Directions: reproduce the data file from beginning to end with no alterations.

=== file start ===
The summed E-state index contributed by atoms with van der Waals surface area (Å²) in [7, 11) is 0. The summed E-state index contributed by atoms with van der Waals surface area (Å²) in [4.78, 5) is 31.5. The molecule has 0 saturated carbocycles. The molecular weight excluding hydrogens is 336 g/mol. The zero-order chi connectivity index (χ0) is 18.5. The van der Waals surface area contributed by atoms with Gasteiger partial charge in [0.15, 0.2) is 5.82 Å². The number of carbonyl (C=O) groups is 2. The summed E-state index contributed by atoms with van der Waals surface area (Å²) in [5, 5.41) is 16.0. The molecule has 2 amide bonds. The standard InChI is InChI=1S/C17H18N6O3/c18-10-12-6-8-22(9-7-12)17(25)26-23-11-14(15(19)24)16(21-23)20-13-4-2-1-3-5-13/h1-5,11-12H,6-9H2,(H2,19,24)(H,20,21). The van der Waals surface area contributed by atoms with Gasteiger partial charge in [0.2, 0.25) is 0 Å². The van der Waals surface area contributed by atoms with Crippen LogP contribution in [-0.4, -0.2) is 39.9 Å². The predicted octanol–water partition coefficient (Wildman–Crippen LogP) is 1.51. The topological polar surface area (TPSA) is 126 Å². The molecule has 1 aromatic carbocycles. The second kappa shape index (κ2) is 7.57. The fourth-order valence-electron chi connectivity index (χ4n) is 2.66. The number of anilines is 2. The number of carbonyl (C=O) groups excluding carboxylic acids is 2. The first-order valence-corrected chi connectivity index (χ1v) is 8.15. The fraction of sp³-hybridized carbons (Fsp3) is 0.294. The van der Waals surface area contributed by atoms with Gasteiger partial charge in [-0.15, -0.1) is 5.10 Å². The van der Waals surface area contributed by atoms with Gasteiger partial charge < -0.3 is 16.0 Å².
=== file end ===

The summed E-state index contributed by atoms with van der Waals surface area (Å²) in [7, 11) is 0. The summed E-state index contributed by atoms with van der Waals surface area (Å²) in [4.78, 5) is 31.5. The molecule has 0 saturated carbocycles. The molecular weight excluding hydrogens is 336 g/mol. The zero-order chi connectivity index (χ0) is 18.5. The van der Waals surface area contributed by atoms with Gasteiger partial charge in [0.15, 0.2) is 5.82 Å². The number of carbonyl (C=O) groups is 2. The summed E-state index contributed by atoms with van der Waals surface area (Å²) in [5, 5.41) is 16.0. The molecule has 2 amide bonds. The standard InChI is InChI=1S/C17H18N6O3/c18-10-12-6-8-22(9-7-12)17(25)26-23-11-14(15(19)24)16(21-23)20-13-4-2-1-3-5-13/h1-5,11-12H,6-9H2,(H2,19,24)(H,20,21). The van der Waals surface area contributed by atoms with Gasteiger partial charge in [0.2, 0.25) is 0 Å². The van der Waals surface area contributed by atoms with Crippen LogP contribution in [-0.4, -0.2) is 39.9 Å². The predicted octanol–water partition coefficient (Wildman–Crippen LogP) is 1.51. The topological polar surface area (TPSA) is 126 Å². The molecule has 1 aromatic carbocycles. The second kappa shape index (κ2) is 7.57. The fourth-order valence-electron chi connectivity index (χ4n) is 2.66. The number of anilines is 2. The number of carbonyl (C=O) groups excluding carboxylic acids is 2. The first-order valence-corrected chi connectivity index (χ1v) is 8.15. The fraction of sp³-hybridized carbons (Fsp3) is 0.294. The van der Waals surface area contributed by atoms with Gasteiger partial charge in [-0.15, -0.1) is 5.10 Å². The van der Waals surface area contributed by atoms with Gasteiger partial charge < -0.3 is 16.0 Å².